November 8, 2017 at 6:27 pm

Biologists Monitor Nearby Eastern Timber Rattlesnakes

Willem Roosenburg, Alayna Tokash and David Jenkins, shown in a group shot outside

Willem Roosenburg, Alayna Tokash and David Jenkins

By Robert Frank
Dean of the College of Arts & Sciences

I recently had the opportunity to accompany Biology professor Willem Roosenberg and his graduate assistants Alayna Tokash and David Jenkins on a trip to monitor three Eastern Timber Rattlesnakes.

This team has been locating and recording the health of these snakes periodically over the past few months in order to better understand their behavior and biology. Eastern Timber Rattlesnakes are very rare in Ohio and according to the Ohio Department of Natural Resources, occur in only seven Ohio counties.

Timber rattlers are one of three venomous snakes found in Ohio, and they are the most dangerous due to their large size. Fortunately, these snakes typically are not aggressive.

The snakes we tracked had miniature, implanted radio transmitters that sent out a unique frequency so that we could identify each of the individuals. It did not take long to find the snakes at three different locations along a ridgeline. Each snake was nestled quietly under some brush. They were so well camouflaged that I had to stare at them for quite some time before I could see the snake. This is difficult to believe when you see a photo of a beautifully colored and patterned snake.

Eastern Timber Rattlesnake, coiled and resting

Eastern Timber Rattlesnake

The snakes made no effort to move as the four of us stood around them, keeping back a safe distance of four or five feet. Each of us wore protective leg gaiters in the event that a snake would become agitated and strike, but none of the snakes moved even slightly as we observed them.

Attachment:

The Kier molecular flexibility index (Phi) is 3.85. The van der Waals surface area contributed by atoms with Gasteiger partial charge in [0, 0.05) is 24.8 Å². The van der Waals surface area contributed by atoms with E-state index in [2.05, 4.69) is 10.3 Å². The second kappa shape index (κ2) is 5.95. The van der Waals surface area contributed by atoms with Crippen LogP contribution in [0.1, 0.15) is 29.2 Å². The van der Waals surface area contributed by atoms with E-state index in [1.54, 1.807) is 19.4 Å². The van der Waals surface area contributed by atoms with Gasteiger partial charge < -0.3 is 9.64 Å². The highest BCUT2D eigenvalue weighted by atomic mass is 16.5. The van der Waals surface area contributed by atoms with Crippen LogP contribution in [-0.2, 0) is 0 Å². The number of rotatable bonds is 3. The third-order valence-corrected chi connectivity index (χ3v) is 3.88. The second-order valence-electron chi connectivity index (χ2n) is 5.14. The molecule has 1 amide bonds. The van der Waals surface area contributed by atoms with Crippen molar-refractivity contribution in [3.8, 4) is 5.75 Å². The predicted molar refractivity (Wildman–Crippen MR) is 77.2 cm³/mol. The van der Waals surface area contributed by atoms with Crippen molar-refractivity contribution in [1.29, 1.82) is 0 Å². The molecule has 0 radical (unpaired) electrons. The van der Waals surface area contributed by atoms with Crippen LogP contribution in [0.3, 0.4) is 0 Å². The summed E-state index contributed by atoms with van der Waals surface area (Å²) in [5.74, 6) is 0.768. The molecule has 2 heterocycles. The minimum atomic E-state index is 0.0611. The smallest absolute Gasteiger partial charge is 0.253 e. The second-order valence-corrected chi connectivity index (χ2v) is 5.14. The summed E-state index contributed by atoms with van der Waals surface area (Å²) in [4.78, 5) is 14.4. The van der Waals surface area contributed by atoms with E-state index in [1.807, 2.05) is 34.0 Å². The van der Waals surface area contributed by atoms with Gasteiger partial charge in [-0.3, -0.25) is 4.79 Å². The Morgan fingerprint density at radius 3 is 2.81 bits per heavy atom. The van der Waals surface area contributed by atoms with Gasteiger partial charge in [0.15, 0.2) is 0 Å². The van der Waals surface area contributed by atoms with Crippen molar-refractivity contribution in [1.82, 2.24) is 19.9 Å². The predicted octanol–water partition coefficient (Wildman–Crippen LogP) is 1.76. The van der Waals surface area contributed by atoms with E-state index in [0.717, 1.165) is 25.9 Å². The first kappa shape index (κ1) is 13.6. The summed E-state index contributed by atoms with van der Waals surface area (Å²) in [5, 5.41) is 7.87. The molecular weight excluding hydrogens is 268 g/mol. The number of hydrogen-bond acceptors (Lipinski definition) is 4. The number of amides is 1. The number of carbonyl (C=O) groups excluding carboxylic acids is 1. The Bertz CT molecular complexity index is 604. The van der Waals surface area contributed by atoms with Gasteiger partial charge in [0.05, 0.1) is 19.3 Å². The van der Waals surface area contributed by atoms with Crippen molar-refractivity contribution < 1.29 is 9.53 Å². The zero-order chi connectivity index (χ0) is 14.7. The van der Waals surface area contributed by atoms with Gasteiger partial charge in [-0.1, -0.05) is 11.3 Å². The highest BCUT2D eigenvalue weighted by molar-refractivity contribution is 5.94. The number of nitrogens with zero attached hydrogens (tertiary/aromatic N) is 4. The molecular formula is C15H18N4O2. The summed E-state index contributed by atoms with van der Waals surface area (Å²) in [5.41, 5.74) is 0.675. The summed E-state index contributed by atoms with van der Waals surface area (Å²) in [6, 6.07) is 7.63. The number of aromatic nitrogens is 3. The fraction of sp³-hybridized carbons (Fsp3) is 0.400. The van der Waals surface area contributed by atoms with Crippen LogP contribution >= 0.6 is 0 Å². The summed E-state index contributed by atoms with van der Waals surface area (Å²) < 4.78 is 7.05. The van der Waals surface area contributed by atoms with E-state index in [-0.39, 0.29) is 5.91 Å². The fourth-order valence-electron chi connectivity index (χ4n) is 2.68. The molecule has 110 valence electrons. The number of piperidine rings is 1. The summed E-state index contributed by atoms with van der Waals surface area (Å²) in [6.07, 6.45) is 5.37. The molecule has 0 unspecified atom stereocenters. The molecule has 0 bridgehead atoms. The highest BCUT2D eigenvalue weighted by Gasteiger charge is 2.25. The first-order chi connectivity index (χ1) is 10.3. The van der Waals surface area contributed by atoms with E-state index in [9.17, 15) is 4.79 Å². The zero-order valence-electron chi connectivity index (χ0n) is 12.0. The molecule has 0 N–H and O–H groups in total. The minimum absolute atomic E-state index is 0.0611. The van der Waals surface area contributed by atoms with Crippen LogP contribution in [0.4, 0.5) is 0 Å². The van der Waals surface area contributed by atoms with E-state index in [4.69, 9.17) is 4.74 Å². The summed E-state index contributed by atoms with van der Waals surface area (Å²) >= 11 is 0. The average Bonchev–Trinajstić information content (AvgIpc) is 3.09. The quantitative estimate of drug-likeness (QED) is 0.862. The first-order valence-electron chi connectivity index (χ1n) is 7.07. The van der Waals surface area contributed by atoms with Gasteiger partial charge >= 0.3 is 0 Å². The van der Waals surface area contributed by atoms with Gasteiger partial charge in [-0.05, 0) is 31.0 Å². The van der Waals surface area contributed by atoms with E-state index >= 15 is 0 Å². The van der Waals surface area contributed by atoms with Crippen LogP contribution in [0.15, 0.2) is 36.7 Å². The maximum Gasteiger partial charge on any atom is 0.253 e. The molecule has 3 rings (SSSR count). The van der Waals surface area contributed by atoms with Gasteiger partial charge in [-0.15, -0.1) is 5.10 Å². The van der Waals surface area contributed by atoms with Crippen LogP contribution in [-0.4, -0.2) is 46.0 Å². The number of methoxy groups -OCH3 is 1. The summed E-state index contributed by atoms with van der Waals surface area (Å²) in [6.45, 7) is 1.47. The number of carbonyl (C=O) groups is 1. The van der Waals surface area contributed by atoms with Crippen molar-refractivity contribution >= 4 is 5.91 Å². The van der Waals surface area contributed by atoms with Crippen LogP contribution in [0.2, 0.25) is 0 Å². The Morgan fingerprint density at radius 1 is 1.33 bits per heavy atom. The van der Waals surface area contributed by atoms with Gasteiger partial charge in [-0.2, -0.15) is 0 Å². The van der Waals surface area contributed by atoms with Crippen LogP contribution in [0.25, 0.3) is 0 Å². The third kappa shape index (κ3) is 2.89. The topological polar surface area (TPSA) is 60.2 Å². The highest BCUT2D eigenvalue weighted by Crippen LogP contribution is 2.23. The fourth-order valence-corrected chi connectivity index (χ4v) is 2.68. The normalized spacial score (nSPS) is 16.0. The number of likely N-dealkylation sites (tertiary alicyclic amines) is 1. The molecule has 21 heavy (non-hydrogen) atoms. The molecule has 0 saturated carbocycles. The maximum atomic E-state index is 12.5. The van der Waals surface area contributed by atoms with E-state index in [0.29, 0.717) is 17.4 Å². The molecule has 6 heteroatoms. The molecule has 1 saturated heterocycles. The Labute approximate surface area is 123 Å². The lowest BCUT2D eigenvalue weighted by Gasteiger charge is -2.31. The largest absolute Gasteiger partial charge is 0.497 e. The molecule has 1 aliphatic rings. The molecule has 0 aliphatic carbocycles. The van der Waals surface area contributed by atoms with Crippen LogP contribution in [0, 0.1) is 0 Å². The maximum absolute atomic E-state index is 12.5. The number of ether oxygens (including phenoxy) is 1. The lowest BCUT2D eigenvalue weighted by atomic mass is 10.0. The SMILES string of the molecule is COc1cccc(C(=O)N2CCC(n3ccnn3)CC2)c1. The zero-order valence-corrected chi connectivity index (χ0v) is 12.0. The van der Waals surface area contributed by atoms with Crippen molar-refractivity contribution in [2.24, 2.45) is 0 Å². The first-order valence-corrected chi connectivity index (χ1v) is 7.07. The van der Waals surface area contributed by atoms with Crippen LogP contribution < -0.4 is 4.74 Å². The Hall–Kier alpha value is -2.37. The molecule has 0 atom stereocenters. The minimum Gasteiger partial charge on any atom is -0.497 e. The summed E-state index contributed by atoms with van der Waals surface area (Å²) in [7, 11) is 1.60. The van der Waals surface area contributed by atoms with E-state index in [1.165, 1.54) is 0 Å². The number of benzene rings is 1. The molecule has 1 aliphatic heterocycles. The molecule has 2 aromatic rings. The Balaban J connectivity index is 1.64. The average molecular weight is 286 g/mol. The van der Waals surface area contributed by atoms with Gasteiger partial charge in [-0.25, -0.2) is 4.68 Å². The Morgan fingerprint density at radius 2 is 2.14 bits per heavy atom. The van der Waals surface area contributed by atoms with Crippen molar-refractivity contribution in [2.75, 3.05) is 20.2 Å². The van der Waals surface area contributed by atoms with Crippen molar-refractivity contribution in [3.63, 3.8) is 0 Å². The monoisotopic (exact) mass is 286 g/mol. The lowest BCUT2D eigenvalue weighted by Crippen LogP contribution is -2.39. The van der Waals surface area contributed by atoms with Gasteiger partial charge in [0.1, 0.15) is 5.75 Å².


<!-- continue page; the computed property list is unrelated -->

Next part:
The location of each snake was noted precisely, and its body temperature was measured using an infrared device that allow us check the body temperatures without getting too close or disturbing the snake. We found that the body temperatures of the snakes were on the low side due to the early morning air temperatures.

One of the main concerns that the team expressed during our search for the snakes was that one of the snakes occasionally moves onto the property of a family near the ridge. The property owner has made it clear that the snakes are in mortal danger if he sees them, endangered or not. This circumstance provided me with a good example of the conflicts that can arise between people who see snakes as a threat and those who see them as valuable members of the forest ecosystem.

Fawn moth caterpillar

Fawn moth caterpillar

As we were hiking out of the forest after we found the last snake, we came upon two of the fantastic caterpillars we have here in Southeastern Ohio, truly one of the caterpillar capitals of the world! One was the fawn moth caterpillar, and the other was the spiny oak moth caterpillar.

Spiny oak moth caterpillar, green body with yellow and red highlights on top

Spiny oak moth caterpillar

Seeing the snakes and the caterpillars reminded me yet again about all the natural wonders we have here in Southeastern Ohio and how lucky we are to be here.


  1. James creeks says:

    I am interested in searching for rattle help preserve the species in Ohio

  2. I found a 45” long shead skin of a timber rattlesnake on a wood pile this morning 8/19/2018

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